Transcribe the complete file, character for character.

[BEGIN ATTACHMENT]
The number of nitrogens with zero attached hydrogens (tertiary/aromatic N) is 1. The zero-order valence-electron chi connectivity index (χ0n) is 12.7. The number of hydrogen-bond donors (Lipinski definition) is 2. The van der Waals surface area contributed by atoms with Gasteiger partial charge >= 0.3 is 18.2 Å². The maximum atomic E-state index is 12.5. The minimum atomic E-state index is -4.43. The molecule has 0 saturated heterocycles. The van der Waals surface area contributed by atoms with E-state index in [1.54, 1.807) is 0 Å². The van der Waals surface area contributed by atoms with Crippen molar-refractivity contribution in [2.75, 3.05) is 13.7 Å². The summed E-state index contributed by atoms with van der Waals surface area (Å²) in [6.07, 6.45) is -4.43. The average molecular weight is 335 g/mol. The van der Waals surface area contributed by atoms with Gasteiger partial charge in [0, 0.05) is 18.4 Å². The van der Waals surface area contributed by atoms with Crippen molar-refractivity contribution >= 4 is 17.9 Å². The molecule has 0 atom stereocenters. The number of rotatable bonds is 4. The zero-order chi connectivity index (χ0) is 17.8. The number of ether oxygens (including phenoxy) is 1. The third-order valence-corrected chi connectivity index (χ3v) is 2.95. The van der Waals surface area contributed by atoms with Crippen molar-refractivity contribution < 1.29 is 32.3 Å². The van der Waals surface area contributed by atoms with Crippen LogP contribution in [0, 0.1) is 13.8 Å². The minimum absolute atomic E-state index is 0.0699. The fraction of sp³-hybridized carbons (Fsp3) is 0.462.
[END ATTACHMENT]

The number of nitrogens with zero attached hydrogens (tertiary/aromatic N) is 1. The zero-order valence-electron chi connectivity index (χ0n) is 12.7. The number of hydrogen-bond donors (Lipinski definition) is 2. The van der Waals surface area contributed by atoms with Gasteiger partial charge >= 0.3 is 18.2 Å². The maximum atomic E-state index is 12.5. The minimum atomic E-state index is -4.43. The molecule has 0 saturated heterocycles. The van der Waals surface area contributed by atoms with E-state index in [1.54, 1.807) is 0 Å². The van der Waals surface area contributed by atoms with Crippen molar-refractivity contribution in [2.75, 3.05) is 13.7 Å². The summed E-state index contributed by atoms with van der Waals surface area (Å²) in [6.07, 6.45) is -4.43. The average molecular weight is 335 g/mol. The van der Waals surface area contributed by atoms with Gasteiger partial charge in [0, 0.05) is 18.4 Å². The van der Waals surface area contributed by atoms with Crippen molar-refractivity contribution >= 4 is 17.9 Å². The molecule has 0 atom stereocenters. The number of rotatable bonds is 4. The zero-order chi connectivity index (χ0) is 17.8. The number of ether oxygens (including phenoxy) is 1. The third-order valence-corrected chi connectivity index (χ3v) is 2.95. The van der Waals surface area contributed by atoms with Crippen molar-refractivity contribution < 1.29 is 32.3 Å². The van der Waals surface area contributed by atoms with Crippen LogP contribution in [0, 0.1) is 13.8 Å². The minimum absolute atomic E-state index is 0.0699. The fraction of sp³-hybridized carbons (Fsp3) is 0.462.